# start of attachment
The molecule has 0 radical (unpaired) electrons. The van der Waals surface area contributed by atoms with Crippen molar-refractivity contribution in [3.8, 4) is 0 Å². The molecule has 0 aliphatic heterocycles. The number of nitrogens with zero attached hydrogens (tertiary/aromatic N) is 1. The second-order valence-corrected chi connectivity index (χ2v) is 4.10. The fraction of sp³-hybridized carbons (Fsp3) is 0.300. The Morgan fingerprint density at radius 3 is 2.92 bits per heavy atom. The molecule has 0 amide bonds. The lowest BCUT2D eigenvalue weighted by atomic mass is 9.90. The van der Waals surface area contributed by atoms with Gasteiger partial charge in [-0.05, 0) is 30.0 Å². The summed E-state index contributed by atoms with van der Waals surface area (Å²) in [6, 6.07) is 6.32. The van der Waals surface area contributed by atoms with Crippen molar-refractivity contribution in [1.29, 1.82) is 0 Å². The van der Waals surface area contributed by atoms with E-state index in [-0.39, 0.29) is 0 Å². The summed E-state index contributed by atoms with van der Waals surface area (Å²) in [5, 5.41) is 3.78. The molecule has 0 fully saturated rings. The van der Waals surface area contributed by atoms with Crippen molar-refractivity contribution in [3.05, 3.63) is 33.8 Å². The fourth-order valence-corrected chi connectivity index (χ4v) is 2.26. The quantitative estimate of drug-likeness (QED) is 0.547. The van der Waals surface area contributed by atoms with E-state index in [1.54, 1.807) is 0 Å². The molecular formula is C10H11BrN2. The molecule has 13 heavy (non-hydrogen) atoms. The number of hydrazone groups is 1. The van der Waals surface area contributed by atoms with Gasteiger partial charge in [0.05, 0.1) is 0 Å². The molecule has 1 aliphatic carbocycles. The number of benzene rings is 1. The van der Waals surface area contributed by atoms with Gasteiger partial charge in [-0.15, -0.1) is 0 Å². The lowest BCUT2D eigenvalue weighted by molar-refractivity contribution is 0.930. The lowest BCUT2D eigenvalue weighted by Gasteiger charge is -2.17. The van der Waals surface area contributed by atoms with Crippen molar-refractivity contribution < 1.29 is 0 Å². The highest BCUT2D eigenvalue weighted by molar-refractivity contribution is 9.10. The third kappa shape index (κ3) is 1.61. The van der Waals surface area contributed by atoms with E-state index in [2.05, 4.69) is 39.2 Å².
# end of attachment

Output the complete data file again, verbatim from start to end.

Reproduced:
The molecule has 0 radical (unpaired) electrons. The van der Waals surface area contributed by atoms with Crippen molar-refractivity contribution in [3.8, 4) is 0 Å². The molecule has 0 aliphatic heterocycles. The number of nitrogens with zero attached hydrogens (tertiary/aromatic N) is 1. The second-order valence-corrected chi connectivity index (χ2v) is 4.10. The fraction of sp³-hybridized carbons (Fsp3) is 0.300. The Morgan fingerprint density at radius 3 is 2.92 bits per heavy atom. The molecule has 0 amide bonds. The lowest BCUT2D eigenvalue weighted by atomic mass is 9.90. The van der Waals surface area contributed by atoms with Gasteiger partial charge in [-0.05, 0) is 30.0 Å². The summed E-state index contributed by atoms with van der Waals surface area (Å²) in [6, 6.07) is 6.32. The van der Waals surface area contributed by atoms with Crippen molar-refractivity contribution in [1.29, 1.82) is 0 Å². The van der Waals surface area contributed by atoms with E-state index in [-0.39, 0.29) is 0 Å². The summed E-state index contributed by atoms with van der Waals surface area (Å²) in [5, 5.41) is 3.78. The molecule has 0 fully saturated rings. The van der Waals surface area contributed by atoms with Crippen molar-refractivity contribution in [3.05, 3.63) is 33.8 Å². The fourth-order valence-corrected chi connectivity index (χ4v) is 2.26. The quantitative estimate of drug-likeness (QED) is 0.547. The van der Waals surface area contributed by atoms with E-state index in [1.54, 1.807) is 0 Å². The molecular formula is C10H11BrN2. The molecule has 13 heavy (non-hydrogen) atoms. The number of hydrazone groups is 1. The van der Waals surface area contributed by atoms with Gasteiger partial charge in [0.05, 0.1) is 0 Å². The molecule has 1 aliphatic carbocycles. The number of benzene rings is 1. The van der Waals surface area contributed by atoms with Gasteiger partial charge in [-0.15, -0.1) is 0 Å². The lowest BCUT2D eigenvalue weighted by molar-refractivity contribution is 0.930. The lowest BCUT2D eigenvalue weighted by Gasteiger charge is -2.17. The van der Waals surface area contributed by atoms with Crippen molar-refractivity contribution < 1.29 is 0 Å². The highest BCUT2D eigenvalue weighted by molar-refractivity contribution is 9.10. The third kappa shape index (κ3) is 1.61. The van der Waals surface area contributed by atoms with E-state index in [2.05, 4.69) is 39.2 Å².